Master and Commander: The Far Side of the World is an unmissable voyage

Journey across the oceans with Peter Weir’s terrific seafaring adventure Master and Commander: The Far Side of the World.

“England is under threat of invasion and though we be on the far side of the world, this ship is our home. This ship… is England.”

Russell Crowe in Master and CommanderRussell Crowe rallies his crew with sterling words and in doing so delivering, I think, the best performance of his career to date in Peter Weir’s amazing Master and Commander: The Far Side of the World. As Captain ‘Lucky Jack’ Aubrey, sailing the perilous seas in a beautiful recreation of Napoleonic warfare by Weir, he shows us the steely resolve that we witnessed in Gladiator, combined with the gruff gentleness he’s also displayed in the likes of LA Confidential, Cinderella Man and The Insider.

He’s ably supported by a veritable roll-call of brilliant British actors, from James D’Arcy, Robert Pugh, Lee Ingelby, Billy Boyd and David Threlfall, to an almost scene stealing turn from the young Max Pirkis. But it’s Paul Bettany, who supported Crowe to such stunning effect in A Beautiful Mind, that here provides the telling foil to show the human part of naval life, as the ship’s doctor (and moral compass of the crew) Stephen Maturin. It’s a terrific performance, matching Crowe at every turn and providing an almost feminine dynamic to a boy’s own tale of daring-do. Aubrey and Maturin are like an old married couple, bickering over professional ethics and options in pursuit of their enemy (the French warship Acheron) but also in quiet moments, finding solace and humour in their musical duets, with violin and cello speaking volumes for what they’re thinking.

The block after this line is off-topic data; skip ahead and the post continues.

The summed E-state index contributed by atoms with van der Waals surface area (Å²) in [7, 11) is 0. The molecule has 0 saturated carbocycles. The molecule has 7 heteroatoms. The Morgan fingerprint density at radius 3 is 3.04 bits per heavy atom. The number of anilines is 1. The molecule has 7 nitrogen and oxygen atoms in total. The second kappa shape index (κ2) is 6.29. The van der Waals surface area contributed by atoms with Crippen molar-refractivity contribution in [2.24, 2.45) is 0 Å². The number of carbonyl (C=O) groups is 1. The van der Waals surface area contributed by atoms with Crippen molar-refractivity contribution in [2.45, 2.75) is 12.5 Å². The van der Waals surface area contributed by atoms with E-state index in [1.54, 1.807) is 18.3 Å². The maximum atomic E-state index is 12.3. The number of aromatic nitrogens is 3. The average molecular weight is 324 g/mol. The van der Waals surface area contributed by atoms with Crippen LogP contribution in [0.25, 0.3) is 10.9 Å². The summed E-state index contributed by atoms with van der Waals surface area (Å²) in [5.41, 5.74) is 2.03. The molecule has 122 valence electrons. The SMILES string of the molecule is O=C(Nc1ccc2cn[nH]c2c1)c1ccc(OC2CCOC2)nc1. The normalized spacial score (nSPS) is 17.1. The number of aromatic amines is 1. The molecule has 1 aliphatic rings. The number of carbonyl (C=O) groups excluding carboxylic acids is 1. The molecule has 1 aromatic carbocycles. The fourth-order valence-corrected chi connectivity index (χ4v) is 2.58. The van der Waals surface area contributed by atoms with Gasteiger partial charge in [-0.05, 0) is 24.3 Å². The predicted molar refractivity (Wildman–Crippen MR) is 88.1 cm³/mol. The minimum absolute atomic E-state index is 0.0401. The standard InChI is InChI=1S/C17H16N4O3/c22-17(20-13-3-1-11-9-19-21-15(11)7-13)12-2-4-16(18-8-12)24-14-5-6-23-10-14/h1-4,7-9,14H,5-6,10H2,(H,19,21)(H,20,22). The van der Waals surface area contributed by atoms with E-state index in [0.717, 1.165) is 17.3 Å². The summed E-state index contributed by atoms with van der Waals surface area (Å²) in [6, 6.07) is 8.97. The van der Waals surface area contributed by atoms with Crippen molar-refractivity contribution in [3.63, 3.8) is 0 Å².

Paul Bettany and Russell Crowe in Master and CommanderIf you want action though there’s plenty of it, with breathtaking battle sequences, impeccably staged by Weir and shot by Russell Boyd, where it’s literally every man to defend the ship and win the day. Where Weir also succeeds though is in capturing the very human side of warfare and I challenge you not to be moved as you witness the cost a potential victory will have on everyone on this voyage. But then emotion has always been one of the driving elements in writer / director Weir’s work – think Witness, The Truman Show or his recent The Way Back. Here, with the mix of Crowe giving such a superbly rich performance, along with scenes like the last shot of the movie – certainly one of the most stunning you’ll ever see – that combines music, image and then silence to such spectacular effect, Master and Commander: The Far Side of the World really does rule the waves.

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